Being a Raspberry PI lover, one of the most important personalities in Raspberry PI Foundation to know and interview is surely the founder: Mr Eben Upton.
A brief introduction
Even if everyone knows who Eben Upton is, I’ll describe a little history about his experience.
His studies have been historically focused on Computer Science at the University of Cambridge. Here he also get an Executive MBA in 2011, graduating as first in a class of 46 students.
Eben Upton started as a software developer with experience at IBM (1995-1996), Ideaworks3D (he was the founder in 1998 during his third year at Cambridge University) and Podfun (founded in 2004). During 2004-2007, he becomes Director of Studies in Computer Science at St John’s College, Cambridge. In 2006, he also joins Broadcom (one of the larger worldwide industries that designs, develops and supplies a broad range of semiconductors) as SoC Architect.
In 2008 he founds the Raspberry PI Foundation, which every one of us knows today.
During the last weeks, I was able to reach Mr. Upton by email and asked him to publish a few questions. I have to say that he has been really kind, considering the number of commitments that he has with the Raspberry PI Foundation. The questions and answers are shown below.
Question 1. How was born the idea of Raspberry PI?
Between 2004 and 2007, I was a Director of Studies in Computer Science at St John’s College, Cambridge. It was clear that the number of young people applying to study computer science had declined, and we attributed this to the disappearance of programmable hardware from children’s bedrooms. The Raspberry Pi Foundation was founded to create a piece of hardware that was programmable, affordable, fun and robust, in the hope that this would reboot our talent pipeline.
Question 2. It’s clear that young people have a special place in Raspberry PI activities. What are the most common difficulties that the new, young Raspberry PI users face when they get their first Raspberry PI?
Very early on in the history of Raspberry Pi, we learned that it wasn’t sufficient to simply provide hardware. We also needed to provide collateral: online course material, books, tutorials and example projects. We’ve spent a lot of time over the years on this, and now offer a wide range of material including The MagPi magazine (https://magpi.raspberrypi.com/, also available for free download), The Raspberry Pi Beginner’s Guide (https://magpi.raspberrypi.com/books/beginners-guide-4th-ed, also available for free download), and the Foundation’s vast collection of free online projects (https://projects.raspberrypi.org/en).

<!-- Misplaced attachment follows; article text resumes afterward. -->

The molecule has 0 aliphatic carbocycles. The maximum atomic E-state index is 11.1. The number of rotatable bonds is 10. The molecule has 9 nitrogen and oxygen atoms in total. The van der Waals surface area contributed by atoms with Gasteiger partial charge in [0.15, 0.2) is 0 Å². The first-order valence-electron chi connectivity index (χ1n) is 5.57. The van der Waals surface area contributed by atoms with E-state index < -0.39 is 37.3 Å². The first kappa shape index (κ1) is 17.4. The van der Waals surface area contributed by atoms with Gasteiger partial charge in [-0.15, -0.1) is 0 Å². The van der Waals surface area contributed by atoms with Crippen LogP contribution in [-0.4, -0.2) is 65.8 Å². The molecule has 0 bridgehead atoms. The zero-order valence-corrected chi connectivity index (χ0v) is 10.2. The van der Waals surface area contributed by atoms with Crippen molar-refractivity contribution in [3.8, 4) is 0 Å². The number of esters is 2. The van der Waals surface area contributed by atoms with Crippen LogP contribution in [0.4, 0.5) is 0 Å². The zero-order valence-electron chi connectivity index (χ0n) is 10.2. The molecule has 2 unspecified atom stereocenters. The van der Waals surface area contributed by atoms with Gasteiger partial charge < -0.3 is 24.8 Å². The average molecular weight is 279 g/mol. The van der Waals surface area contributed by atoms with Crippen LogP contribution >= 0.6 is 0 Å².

Question 3. With Raspberry PI Pico, the Foundation entered the world of microcontrollers. What can we expect as evolution in this new world from Raspberry PI?
Broadly our goal with RP2040 and Raspberry Pi Pico is to bring to the microcontroller space the same mixture of high-quality curated content, and industrial-grade product reliability that characterises the “big” Linux-based Raspberry Pi. One exciting aspect of our move into the microcontroller space is that, because we’re producing our own silicon, we’ve been able to work with a broad range of partners to produce boards that have a high level of compatibility with our software ecosystem, but address different user requirements. Examples include the Arduino Nano RP2040 Connect (https://store.arduino.cc/products/arduino-nano-rp2040-connect) and the Pimoroni Tiny 2040 (https://shop.pimoroni.com/products/tiny-2040?variant=39560012234835).
Question 4. Due to the pandemic, the Raspberry Jams have been suspended. Do you have a forecast for these events to be performed again?
The interesting thing about Raspberry Jams is that they’re community organised, not run by Raspberry Pi. So we have no control over whether or not they run. Talking to a number of Jam organisers I do believe that we’ll see a gradual return to normality over the next year or so, to the point where there are as many (or more) Raspberry Jams taking place as there ever were.
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